We cannot save Rajasthan's camels without their keepers...the Raika and other traditional camel breeding communities
Camel numbers will decline further whatever is done. There is neither the grazing nor the income to sustain the numbers of camels kept in the past. Even local recovery can only take place if conditions are favourable.
If Rajasthan abandons its well-adapted, local camel breeding system it cannot save its camels or its native breeds. Unless the traditional guardians of the camel are able to participate, it will have lost a wealth of knowledge and a part of its biocultural heritage that holds immense value for tourism and for the rural economy of the future.
Dairy can offer a way forward and is a huge opportunity. But the Rajasthan Cooperative Dairy Federation currently does not officially accept camel milk, and India's Food Safety and Standards Authority only defined standards for camel milk in 2016, after years of delay. And the standards it has defined still need amendment; the FSSAI says camel milk should have a minimum fat content of 3%, but the fat content of camel milk can vary between 1% and 4% depending on season and diet.
At the same time, there is growing interest and strong demand. The benefits of drinking camel milk for diabetic patients are increasingly supported by medical research. Clinical and anecdotal evidence strongly suggests that camel milk can also be of significant benefit for autistic children, although parents of such children generally have difficulty in obtaining it. Lokhit Pashu-Palak Sansthan is making camel milk available on a small scale, but such efforts need to be upscaled and supported with investment.
The remaining camel keepers are increasingly giving up their herds. A dairy revival needs both the camels and the knowledge and social network that sustains them. Young people from camel breeding communities are not entering the profession as it generates neither income nor respect. We are losing not only a part of Rajasthan's heritage, but a whole knowledge and social system that could be an asset for the future, contributing to rural livelihoods and food security, sustainably and organically.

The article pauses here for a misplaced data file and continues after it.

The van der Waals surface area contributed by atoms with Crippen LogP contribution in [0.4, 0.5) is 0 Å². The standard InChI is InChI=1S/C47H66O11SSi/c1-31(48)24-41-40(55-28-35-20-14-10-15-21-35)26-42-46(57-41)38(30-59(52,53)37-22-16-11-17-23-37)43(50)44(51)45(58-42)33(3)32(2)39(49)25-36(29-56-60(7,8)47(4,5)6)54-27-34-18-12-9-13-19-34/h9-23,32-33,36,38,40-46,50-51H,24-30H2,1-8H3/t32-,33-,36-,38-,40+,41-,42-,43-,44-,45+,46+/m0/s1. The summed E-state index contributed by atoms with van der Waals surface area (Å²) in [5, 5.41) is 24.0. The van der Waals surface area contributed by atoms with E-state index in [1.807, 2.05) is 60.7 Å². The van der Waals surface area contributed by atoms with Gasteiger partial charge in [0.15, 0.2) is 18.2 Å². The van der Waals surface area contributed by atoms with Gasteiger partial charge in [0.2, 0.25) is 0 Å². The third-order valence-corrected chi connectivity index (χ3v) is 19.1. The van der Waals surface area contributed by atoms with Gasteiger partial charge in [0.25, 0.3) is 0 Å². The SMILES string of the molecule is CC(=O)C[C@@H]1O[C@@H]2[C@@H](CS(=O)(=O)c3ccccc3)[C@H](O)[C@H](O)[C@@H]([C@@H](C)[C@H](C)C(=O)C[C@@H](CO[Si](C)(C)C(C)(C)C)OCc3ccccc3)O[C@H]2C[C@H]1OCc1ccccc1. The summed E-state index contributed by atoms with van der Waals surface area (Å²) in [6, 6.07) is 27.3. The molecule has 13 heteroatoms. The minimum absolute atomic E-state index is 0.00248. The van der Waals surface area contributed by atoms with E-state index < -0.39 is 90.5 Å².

All stakeholders – camel breeders, policy makers, scientists, private sector and the public – need to make this a shared problem, and develop and implement community-based solutions.
Otherwise camels will soon be found only on logos and tourist posters. The future will be a growing feral camel problem, abandoned animals, maltreatment and possibly a few private factory farming ventures. The world's most iconic camel culture will be just a part of Rajasthan's history.
To save the camels of Rajasthan needs a new vision and a recovery plan, urgently!
Why we need camels and their keepers
Climate change Climate change and water will be big issues in Rajasthan in years to come. Science may help to solve some of the problems, but life in the desert is always precarious. Of all species the camel is the best adapted. The people of the desert cannot afford to lose it.
Desert adaptations Drought resistant native breeds are a precious resource. Banning cattle slaughter has not stopped the decline in native breeds. Rajasthan needs to find a better solution for camels.
Arid zones need pastoralist systems Pastoralism is the most sustainable way of keeping livestock, especially in drought years. Camels use resources that are further away rather than competing with other livestock.
Camels need their keepers Feral camels cause problems and suffer. Camels need their keepers to ensure that they remain social and stay healthy. Abandoned camels become aggressive when hungry or thirsty. They destroy farmers’ fields, stray into villages, suffer from eating rubbish and plastic, and are often mistreated or killed by villagers.